You should discuss your service project ideas with the troop’s Service Project Coordinator or the Scoutmaster before investing a lot of time planning the project. They can provide guidance to help you select and plan your service project.
Service activities used for rank advancement must be approved by the Scoutmaster before you start work on the service. In our troop, the Scoutmaster asks Scouts who are leading a project to talk with the Service Project Coordinator for advice and guidance, and to have a written project proposal, which they present to the Troop Committee for their input and approval. (We have a form that can help you think through the steps; see the Resources page.) Generally, this should be done a couple meetings before you plan to carry out the project, so you have time to plan and recruit project helpers.
Eagle Scout projects have their own project workbook and require approval of the Scoutmaster, Troop Committee, the beneficiary, and the district Eagle Advancement Chair. Eagle Project proposals should be discussed extensively with the Scoutmaster and the troop’s Eagle coordinator. Once signed off by the Troop Committee, the Scoutmaster, and the organization that is receiving the project, Eagle project proposals must be emailed for approval to the Cherokee District Eagle Board at email@example.com and copied to the troop Eagle coordinator or Scoutmaster. The district Eagle Chair and committee will provide feedback, may request changes, and will give final approval to begin.
Once the project is approved and dates set, announce the dates and times on the listserv and at meetings to make sure you have the right number of people taking part. However, you need to also ask people directly and recruit by phone or in person – don’t rely on the listserv for recruiting helpers.
If you are proposing your own project, you should be prepared to explain what you plan to do, why, and how. What is the project/activity? Why is it needed? How will you carry it out? Where and when will you do it? Where will you get the materials? Who will help? What safety concerns are there and how will you address them (be sure to refer to the BSA Safe Tool Use guidelines)? How will you provide leadership? A thorough proposal shows that you have thought about the project and are prepared for success. You need to have two adults (at least) who have agreed to be at your project to provide adult supervision.
Often, Scouts leading up a project will provide food or refreshments to participating helpers. Other logistical questions might include what supplies and tools are needed for the service activity; who will provide supplies (like mulch, trash bags, etc.); and whether you need any special permissions or permits (for digging, for instance). Even if you’re not doing an Eagle project, the Eagle workbook can be a helpful resource for thinking about some of these questions.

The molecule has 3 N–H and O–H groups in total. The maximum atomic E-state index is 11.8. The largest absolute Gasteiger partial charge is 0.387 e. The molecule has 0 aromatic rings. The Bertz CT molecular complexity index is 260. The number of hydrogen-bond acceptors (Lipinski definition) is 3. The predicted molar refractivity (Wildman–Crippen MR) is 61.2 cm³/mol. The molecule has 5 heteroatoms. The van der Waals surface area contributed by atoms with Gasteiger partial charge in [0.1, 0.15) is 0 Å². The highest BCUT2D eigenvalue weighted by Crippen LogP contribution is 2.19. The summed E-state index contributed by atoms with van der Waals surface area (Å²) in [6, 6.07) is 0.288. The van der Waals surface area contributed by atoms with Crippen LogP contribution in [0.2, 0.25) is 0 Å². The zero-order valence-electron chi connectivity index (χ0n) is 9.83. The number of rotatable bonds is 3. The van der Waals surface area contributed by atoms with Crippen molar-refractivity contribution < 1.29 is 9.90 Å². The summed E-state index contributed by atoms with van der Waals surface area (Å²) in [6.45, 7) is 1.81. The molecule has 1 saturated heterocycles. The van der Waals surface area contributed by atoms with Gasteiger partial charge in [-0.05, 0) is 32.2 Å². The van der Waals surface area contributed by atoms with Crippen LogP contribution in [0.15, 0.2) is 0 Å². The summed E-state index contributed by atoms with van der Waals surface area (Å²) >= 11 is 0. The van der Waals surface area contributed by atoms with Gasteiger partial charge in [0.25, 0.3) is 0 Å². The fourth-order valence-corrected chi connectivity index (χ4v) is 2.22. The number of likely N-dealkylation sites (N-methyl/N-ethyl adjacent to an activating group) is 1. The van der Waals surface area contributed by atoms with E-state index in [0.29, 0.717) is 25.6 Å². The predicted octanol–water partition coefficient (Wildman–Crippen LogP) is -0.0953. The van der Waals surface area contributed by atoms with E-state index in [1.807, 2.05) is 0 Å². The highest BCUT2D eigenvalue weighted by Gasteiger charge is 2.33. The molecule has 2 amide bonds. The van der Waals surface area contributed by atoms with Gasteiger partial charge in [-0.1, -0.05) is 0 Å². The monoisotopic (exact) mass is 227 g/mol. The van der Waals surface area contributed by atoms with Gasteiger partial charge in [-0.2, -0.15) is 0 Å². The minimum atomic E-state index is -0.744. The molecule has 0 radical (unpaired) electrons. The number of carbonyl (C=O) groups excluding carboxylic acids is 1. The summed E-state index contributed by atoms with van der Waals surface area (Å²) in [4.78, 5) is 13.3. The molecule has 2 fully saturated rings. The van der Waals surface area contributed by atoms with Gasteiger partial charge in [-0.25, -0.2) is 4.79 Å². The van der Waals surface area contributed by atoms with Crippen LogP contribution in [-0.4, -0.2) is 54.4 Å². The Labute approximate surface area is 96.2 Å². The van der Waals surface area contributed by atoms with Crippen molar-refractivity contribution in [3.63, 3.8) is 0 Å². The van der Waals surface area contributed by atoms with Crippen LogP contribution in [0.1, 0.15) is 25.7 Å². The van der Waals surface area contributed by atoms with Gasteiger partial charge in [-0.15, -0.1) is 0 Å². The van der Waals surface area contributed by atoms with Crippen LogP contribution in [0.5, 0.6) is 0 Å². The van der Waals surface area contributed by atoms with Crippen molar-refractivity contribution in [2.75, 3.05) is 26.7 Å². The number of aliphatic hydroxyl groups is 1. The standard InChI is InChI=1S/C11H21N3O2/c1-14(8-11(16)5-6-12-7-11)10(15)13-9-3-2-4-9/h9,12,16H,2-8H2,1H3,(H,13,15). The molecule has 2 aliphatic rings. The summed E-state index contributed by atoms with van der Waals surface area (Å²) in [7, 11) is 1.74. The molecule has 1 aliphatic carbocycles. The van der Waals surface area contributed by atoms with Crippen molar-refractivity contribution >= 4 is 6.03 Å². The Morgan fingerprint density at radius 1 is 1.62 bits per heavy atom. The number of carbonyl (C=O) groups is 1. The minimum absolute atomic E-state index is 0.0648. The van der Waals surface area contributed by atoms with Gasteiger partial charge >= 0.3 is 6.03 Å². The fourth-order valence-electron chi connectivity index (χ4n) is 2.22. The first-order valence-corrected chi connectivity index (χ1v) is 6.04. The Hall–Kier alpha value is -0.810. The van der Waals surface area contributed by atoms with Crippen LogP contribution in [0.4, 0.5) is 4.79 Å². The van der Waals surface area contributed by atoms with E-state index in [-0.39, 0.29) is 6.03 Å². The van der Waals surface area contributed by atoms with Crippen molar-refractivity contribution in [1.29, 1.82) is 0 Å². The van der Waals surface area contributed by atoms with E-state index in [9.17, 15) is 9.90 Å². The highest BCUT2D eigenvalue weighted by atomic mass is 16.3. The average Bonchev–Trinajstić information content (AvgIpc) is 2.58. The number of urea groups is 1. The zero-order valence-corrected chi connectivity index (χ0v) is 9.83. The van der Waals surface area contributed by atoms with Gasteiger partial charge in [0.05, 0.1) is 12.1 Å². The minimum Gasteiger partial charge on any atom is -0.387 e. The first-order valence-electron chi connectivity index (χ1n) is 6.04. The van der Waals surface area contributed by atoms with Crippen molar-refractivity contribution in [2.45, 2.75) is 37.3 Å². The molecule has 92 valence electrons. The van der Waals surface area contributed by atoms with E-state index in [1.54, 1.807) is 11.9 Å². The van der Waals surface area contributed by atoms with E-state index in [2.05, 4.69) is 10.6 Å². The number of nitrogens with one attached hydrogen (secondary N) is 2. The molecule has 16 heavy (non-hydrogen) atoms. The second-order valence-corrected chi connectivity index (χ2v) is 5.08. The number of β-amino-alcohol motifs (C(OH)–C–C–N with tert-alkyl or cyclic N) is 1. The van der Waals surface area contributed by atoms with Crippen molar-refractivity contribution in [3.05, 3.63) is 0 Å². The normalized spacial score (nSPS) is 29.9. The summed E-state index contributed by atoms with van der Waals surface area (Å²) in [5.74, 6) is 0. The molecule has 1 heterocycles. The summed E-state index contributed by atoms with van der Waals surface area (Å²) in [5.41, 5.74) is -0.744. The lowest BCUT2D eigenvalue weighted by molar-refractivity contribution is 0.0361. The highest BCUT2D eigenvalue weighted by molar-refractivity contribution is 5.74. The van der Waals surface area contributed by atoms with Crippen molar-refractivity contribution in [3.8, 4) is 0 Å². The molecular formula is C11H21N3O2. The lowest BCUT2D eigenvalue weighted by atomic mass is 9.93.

After you have talked with the Service Project Coordinator and have a written proposal, present it to the Troop Committee during a troop meeting for their feedback and approval. Bring copies of your proposal write-up. The committee may ask you to make changes or even come back and present again if there are major concerns or questions that you aren’t ready to answer. You can use the Service Project Proposal form to present a non-Eagle project proposal to the Troop Committee, and the Eagle Scout Project Workbook for Eagle.
Think about the following things as you plan and perform your project:
Why is the service helpful to the religious institution, school or community group?
What are you learning by leading or taking part in the project?
If you are the project leader, how will you be sure you, not your parent or some other adult, is the one who is in charge of the project?
How is leading a project different than doing all the work yourself?
Is the project following the plan? If not, what changes are being made?
Be prepared to discuss your project and its outcomes in your Scoutmaster’s Conference and Boards of Review.
Keep track of your efforts as you plan and carry out your service. Have a sign-in and sign-out page of who helped and how much time was spent on the project. Take pictures of you and others participating in your service projects. You can submit projects to the local paper or church bulletin, and turn in at least one photo of your project for the troop website and for the Troop scrapbook. Remember, your project could be an inspiration for future Scouts!
We also have a short Service Project Report form (see the Resource page) that you can use to document your service project; turn it in to the service project chair and they can also sign off your completion in your Handbook.